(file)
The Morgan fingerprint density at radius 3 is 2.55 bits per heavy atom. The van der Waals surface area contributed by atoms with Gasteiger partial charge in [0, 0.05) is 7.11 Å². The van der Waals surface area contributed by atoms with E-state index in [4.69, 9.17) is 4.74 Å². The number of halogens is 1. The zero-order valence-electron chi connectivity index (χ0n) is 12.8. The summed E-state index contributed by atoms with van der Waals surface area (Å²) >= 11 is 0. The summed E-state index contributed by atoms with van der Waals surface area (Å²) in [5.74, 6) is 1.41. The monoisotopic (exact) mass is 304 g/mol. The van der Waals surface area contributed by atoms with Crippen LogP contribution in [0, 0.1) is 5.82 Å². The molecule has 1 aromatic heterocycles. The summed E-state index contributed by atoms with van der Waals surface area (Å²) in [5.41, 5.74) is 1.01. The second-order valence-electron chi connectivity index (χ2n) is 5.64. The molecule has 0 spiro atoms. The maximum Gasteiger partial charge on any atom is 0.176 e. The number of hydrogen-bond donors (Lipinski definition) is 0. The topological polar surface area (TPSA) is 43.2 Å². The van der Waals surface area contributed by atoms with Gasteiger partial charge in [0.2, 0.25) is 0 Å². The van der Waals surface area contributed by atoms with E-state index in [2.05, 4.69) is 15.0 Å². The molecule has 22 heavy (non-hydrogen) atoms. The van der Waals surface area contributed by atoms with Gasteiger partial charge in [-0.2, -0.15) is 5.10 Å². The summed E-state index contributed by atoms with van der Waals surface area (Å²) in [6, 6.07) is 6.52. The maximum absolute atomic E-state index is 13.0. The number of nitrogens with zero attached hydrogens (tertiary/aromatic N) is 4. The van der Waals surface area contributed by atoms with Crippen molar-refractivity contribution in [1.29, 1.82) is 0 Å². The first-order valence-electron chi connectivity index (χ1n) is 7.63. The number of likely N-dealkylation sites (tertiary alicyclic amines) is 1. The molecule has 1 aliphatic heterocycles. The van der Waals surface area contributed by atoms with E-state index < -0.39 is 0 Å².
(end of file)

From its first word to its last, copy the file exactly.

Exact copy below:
The Morgan fingerprint density at radius 3 is 2.55 bits per heavy atom. The van der Waals surface area contributed by atoms with Gasteiger partial charge in [0, 0.05) is 7.11 Å². The van der Waals surface area contributed by atoms with E-state index in [4.69, 9.17) is 4.74 Å². The number of halogens is 1. The zero-order valence-electron chi connectivity index (χ0n) is 12.8. The summed E-state index contributed by atoms with van der Waals surface area (Å²) >= 11 is 0. The summed E-state index contributed by atoms with van der Waals surface area (Å²) in [5.74, 6) is 1.41. The monoisotopic (exact) mass is 304 g/mol. The van der Waals surface area contributed by atoms with Crippen LogP contribution in [0, 0.1) is 5.82 Å². The molecule has 1 aromatic heterocycles. The summed E-state index contributed by atoms with van der Waals surface area (Å²) in [5.41, 5.74) is 1.01. The second-order valence-electron chi connectivity index (χ2n) is 5.64. The molecule has 0 spiro atoms. The maximum Gasteiger partial charge on any atom is 0.176 e. The number of hydrogen-bond donors (Lipinski definition) is 0. The topological polar surface area (TPSA) is 43.2 Å². The van der Waals surface area contributed by atoms with Gasteiger partial charge in [0.2, 0.25) is 0 Å². The van der Waals surface area contributed by atoms with E-state index in [2.05, 4.69) is 15.0 Å². The molecule has 22 heavy (non-hydrogen) atoms. The van der Waals surface area contributed by atoms with Gasteiger partial charge in [-0.2, -0.15) is 5.10 Å². The summed E-state index contributed by atoms with van der Waals surface area (Å²) in [6, 6.07) is 6.52. The maximum absolute atomic E-state index is 13.0. The number of nitrogens with zero attached hydrogens (tertiary/aromatic N) is 4. The van der Waals surface area contributed by atoms with Crippen molar-refractivity contribution in [1.29, 1.82) is 0 Å². The first-order valence-electron chi connectivity index (χ1n) is 7.63. The number of likely N-dealkylation sites (tertiary alicyclic amines) is 1. The molecule has 1 aliphatic heterocycles. The van der Waals surface area contributed by atoms with E-state index < -0.39 is 0 Å².